Something To Declare: Royal Benelux/Cape Town/Algeria

Where to go, how to save, what to avoid
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The Independent Travel


Spring sees some important events for the monarchs of Belgium and Holland. From 19 April to 12 May, the Royal Greenhouses at Laken in Flanders are opened to the gaze of the public. Admission is €2.50 (£2); see for more information.

From 16 May to 21 September, some of the finest Flemish paintings in Queen Elizabeth II's collection will be temporarily returned to home turf, in Brussels. See for details.

Queen's Day is the biggest event in Amsterdam's calendar, But the present Queen, Beatrix, was born in January. Because that is often a bitingly cold month, she decided that her mother's birthday, 30 April, should be deployed as the national day off.

Transport and accommodation are limited, and should be booked. For details: 00 31 20 201 8800;


The South African city that frequently tops the global popularity polls is getting a new one-stop connection from the UK. Tomorrow, Emirates launches services from Dubai to Cape Town, with links from Gatwick, Heathrow, Birmingham, Manchester, Newcastle and Glasgow. Return fares under £750 are widely available – about £60 less than typical prices on British Airways' non-stop flights. These are by no means the cheapest on the market – Air France and its subsidiary, KLM, tend to offer the lowest fares, via hubs in Paris and Amsterdam – but these new flights do have the option of a free stop-over in Dubai.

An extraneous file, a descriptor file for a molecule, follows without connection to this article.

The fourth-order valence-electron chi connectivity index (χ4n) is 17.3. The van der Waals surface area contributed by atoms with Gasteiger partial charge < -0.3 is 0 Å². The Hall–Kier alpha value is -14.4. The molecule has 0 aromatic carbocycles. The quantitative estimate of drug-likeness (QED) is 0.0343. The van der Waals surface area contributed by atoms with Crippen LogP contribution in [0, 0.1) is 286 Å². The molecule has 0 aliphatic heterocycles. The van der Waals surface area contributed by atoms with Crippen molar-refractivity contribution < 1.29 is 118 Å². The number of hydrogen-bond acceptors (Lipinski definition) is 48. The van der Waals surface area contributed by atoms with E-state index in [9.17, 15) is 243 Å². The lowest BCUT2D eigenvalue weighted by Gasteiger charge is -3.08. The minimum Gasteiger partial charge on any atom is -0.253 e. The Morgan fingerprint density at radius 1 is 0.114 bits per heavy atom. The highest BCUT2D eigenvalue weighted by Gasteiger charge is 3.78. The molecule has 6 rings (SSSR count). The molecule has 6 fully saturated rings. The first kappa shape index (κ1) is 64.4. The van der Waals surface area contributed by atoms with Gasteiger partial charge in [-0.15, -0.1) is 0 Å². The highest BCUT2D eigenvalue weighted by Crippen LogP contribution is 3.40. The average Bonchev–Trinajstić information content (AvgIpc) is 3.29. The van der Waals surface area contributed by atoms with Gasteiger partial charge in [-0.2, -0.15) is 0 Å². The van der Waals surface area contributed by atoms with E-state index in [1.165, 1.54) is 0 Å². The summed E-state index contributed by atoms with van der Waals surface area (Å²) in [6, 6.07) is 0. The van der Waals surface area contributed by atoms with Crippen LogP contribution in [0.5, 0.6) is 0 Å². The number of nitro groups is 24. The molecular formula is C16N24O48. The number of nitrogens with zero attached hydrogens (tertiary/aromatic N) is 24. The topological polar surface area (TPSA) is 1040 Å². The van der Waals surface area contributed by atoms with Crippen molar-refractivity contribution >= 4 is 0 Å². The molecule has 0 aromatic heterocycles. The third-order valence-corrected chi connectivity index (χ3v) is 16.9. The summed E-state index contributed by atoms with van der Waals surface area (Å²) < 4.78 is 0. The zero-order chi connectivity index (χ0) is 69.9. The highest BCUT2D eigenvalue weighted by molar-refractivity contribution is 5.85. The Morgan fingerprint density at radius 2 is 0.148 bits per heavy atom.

Simon Calder


British Airways has just been promoting its Algiers services to the new Terminal 5 at Heathrow. But Africa's second-largest nation, Algeria, is not yet prime territory for tourists. The Foreign and Commonwealth Office advises against "all but essential travel to Algiers" because of a "continuing threat from terrorism".

I am a frequent visitor, because of family connections. It is evident that the fear of terrorism by Islamic fundamentalists is increasing, especially in the capital, Algiers. This threat continues towards the rural regions of the Sahara Desert in the south (pictured), where unaccompanied foreign tourists were abducted in 2003. The FCO warns: "Sustained small-scale attacks, including bombings, illegal roadblocks, kidnapping and murder, occur in many rural parts of the country."

Undeterred, a Wales-based tour operator, Fulani Travel (01341 421 969;, offers trips to Algeria – specialising in the "classic Sahara landscape" of the south.

Adam Hamadache